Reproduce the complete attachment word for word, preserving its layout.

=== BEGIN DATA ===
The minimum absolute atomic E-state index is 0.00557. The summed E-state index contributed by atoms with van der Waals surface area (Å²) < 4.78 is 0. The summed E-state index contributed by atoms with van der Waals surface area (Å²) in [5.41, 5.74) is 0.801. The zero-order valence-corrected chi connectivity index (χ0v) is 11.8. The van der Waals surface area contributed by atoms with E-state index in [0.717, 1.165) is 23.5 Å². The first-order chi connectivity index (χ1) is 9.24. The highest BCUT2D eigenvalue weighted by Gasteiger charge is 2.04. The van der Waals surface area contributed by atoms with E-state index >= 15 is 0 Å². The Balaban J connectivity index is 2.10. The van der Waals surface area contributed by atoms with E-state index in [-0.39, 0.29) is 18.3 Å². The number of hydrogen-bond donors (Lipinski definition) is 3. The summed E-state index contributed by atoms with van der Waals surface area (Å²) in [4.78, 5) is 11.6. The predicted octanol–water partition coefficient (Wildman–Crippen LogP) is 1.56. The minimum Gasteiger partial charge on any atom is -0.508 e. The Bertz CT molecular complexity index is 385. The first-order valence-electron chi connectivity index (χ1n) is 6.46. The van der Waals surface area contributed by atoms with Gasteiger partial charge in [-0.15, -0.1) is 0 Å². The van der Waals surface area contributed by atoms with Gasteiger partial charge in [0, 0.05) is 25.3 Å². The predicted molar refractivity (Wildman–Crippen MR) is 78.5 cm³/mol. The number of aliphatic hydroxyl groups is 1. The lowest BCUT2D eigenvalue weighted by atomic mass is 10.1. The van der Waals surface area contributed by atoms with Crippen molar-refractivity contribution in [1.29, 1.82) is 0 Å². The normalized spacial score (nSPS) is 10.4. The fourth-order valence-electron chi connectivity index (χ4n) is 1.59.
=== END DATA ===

The minimum absolute atomic E-state index is 0.00557. The summed E-state index contributed by atoms with van der Waals surface area (Å²) < 4.78 is 0. The summed E-state index contributed by atoms with van der Waals surface area (Å²) in [5.41, 5.74) is 0.801. The zero-order valence-corrected chi connectivity index (χ0v) is 11.8. The van der Waals surface area contributed by atoms with E-state index in [0.717, 1.165) is 23.5 Å². The first-order chi connectivity index (χ1) is 9.24. The highest BCUT2D eigenvalue weighted by Gasteiger charge is 2.04. The van der Waals surface area contributed by atoms with E-state index >= 15 is 0 Å². The Balaban J connectivity index is 2.10. The van der Waals surface area contributed by atoms with E-state index in [-0.39, 0.29) is 18.3 Å². The number of hydrogen-bond donors (Lipinski definition) is 3. The summed E-state index contributed by atoms with van der Waals surface area (Å²) in [4.78, 5) is 11.6. The predicted octanol–water partition coefficient (Wildman–Crippen LogP) is 1.56. The minimum Gasteiger partial charge on any atom is -0.508 e. The Bertz CT molecular complexity index is 385. The first-order valence-electron chi connectivity index (χ1n) is 6.46. The van der Waals surface area contributed by atoms with Gasteiger partial charge in [-0.15, -0.1) is 0 Å². The van der Waals surface area contributed by atoms with Gasteiger partial charge in [0, 0.05) is 25.3 Å². The predicted molar refractivity (Wildman–Crippen MR) is 78.5 cm³/mol. The number of aliphatic hydroxyl groups is 1. The lowest BCUT2D eigenvalue weighted by atomic mass is 10.1. The van der Waals surface area contributed by atoms with Crippen molar-refractivity contribution in [1.29, 1.82) is 0 Å². The normalized spacial score (nSPS) is 10.4. The fourth-order valence-electron chi connectivity index (χ4n) is 1.59.